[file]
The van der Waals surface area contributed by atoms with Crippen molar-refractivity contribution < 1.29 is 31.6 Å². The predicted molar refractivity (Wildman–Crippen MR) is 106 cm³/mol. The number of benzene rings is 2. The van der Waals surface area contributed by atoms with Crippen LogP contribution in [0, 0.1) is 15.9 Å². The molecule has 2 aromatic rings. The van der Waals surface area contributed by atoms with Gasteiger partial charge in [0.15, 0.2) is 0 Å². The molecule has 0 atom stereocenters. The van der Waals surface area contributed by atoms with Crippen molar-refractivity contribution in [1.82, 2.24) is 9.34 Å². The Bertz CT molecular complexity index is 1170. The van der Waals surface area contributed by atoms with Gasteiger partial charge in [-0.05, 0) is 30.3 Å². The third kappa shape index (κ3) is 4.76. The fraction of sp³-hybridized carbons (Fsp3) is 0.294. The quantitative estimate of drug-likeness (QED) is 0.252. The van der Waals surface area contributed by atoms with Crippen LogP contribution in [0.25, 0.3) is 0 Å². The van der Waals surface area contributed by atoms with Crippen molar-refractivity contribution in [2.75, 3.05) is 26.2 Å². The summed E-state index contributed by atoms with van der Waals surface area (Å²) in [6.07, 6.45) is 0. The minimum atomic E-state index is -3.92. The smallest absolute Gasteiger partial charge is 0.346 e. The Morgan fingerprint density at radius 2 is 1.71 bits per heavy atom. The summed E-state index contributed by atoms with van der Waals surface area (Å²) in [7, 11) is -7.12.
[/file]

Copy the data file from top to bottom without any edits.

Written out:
The van der Waals surface area contributed by atoms with Crippen molar-refractivity contribution < 1.29 is 31.6 Å². The predicted molar refractivity (Wildman–Crippen MR) is 106 cm³/mol. The number of benzene rings is 2. The van der Waals surface area contributed by atoms with Crippen LogP contribution in [0, 0.1) is 15.9 Å². The molecule has 2 aromatic rings. The van der Waals surface area contributed by atoms with Gasteiger partial charge in [0.15, 0.2) is 0 Å². The molecule has 0 atom stereocenters. The van der Waals surface area contributed by atoms with Crippen molar-refractivity contribution in [1.82, 2.24) is 9.34 Å². The Bertz CT molecular complexity index is 1170. The van der Waals surface area contributed by atoms with Gasteiger partial charge in [-0.05, 0) is 30.3 Å². The third kappa shape index (κ3) is 4.76. The fraction of sp³-hybridized carbons (Fsp3) is 0.294. The quantitative estimate of drug-likeness (QED) is 0.252. The van der Waals surface area contributed by atoms with Crippen LogP contribution in [0.25, 0.3) is 0 Å². The van der Waals surface area contributed by atoms with Crippen molar-refractivity contribution in [2.75, 3.05) is 26.2 Å². The summed E-state index contributed by atoms with van der Waals surface area (Å²) in [6.07, 6.45) is 0. The minimum atomic E-state index is -3.92. The smallest absolute Gasteiger partial charge is 0.346 e. The Morgan fingerprint density at radius 2 is 1.71 bits per heavy atom. The summed E-state index contributed by atoms with van der Waals surface area (Å²) in [7, 11) is -7.12.